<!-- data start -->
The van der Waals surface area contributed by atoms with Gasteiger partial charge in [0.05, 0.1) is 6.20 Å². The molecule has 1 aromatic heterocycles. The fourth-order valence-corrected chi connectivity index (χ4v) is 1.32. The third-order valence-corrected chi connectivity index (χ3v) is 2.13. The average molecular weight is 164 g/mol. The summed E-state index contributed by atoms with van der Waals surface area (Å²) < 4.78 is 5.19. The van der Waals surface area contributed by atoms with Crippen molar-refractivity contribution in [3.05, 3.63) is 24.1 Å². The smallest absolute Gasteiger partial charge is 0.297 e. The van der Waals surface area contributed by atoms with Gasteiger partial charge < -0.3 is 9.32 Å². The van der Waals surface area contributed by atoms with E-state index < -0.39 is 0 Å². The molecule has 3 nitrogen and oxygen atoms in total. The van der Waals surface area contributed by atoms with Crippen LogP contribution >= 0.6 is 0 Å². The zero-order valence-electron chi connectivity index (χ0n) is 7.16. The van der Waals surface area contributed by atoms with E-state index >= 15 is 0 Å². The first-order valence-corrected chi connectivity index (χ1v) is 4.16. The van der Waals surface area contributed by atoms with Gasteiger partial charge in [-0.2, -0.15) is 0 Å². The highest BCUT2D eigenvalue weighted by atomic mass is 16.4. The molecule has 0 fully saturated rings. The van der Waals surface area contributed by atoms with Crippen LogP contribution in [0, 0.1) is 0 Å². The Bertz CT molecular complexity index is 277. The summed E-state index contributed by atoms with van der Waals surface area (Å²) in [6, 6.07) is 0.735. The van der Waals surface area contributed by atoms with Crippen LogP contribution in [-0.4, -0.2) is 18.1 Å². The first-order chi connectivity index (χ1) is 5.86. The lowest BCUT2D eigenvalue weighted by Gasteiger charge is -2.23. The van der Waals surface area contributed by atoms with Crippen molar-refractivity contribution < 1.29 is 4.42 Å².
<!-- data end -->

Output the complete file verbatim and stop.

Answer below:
The van der Waals surface area contributed by atoms with Gasteiger partial charge in [0.05, 0.1) is 6.20 Å². The molecule has 1 aromatic heterocycles. The fourth-order valence-corrected chi connectivity index (χ4v) is 1.32. The third-order valence-corrected chi connectivity index (χ3v) is 2.13. The average molecular weight is 164 g/mol. The summed E-state index contributed by atoms with van der Waals surface area (Å²) < 4.78 is 5.19. The van der Waals surface area contributed by atoms with Crippen molar-refractivity contribution in [3.05, 3.63) is 24.1 Å². The smallest absolute Gasteiger partial charge is 0.297 e. The van der Waals surface area contributed by atoms with Gasteiger partial charge < -0.3 is 9.32 Å². The van der Waals surface area contributed by atoms with E-state index < -0.39 is 0 Å². The molecule has 3 nitrogen and oxygen atoms in total. The van der Waals surface area contributed by atoms with Crippen LogP contribution >= 0.6 is 0 Å². The zero-order valence-electron chi connectivity index (χ0n) is 7.16. The van der Waals surface area contributed by atoms with E-state index >= 15 is 0 Å². The first-order valence-corrected chi connectivity index (χ1v) is 4.16. The van der Waals surface area contributed by atoms with Gasteiger partial charge in [-0.2, -0.15) is 0 Å². The highest BCUT2D eigenvalue weighted by atomic mass is 16.4. The molecule has 0 fully saturated rings. The van der Waals surface area contributed by atoms with Crippen LogP contribution in [0, 0.1) is 0 Å². The Bertz CT molecular complexity index is 277. The summed E-state index contributed by atoms with van der Waals surface area (Å²) in [6, 6.07) is 0.735. The van der Waals surface area contributed by atoms with Crippen LogP contribution in [-0.4, -0.2) is 18.1 Å². The first-order chi connectivity index (χ1) is 5.86. The lowest BCUT2D eigenvalue weighted by Gasteiger charge is -2.23. The van der Waals surface area contributed by atoms with Crippen molar-refractivity contribution < 1.29 is 4.42 Å².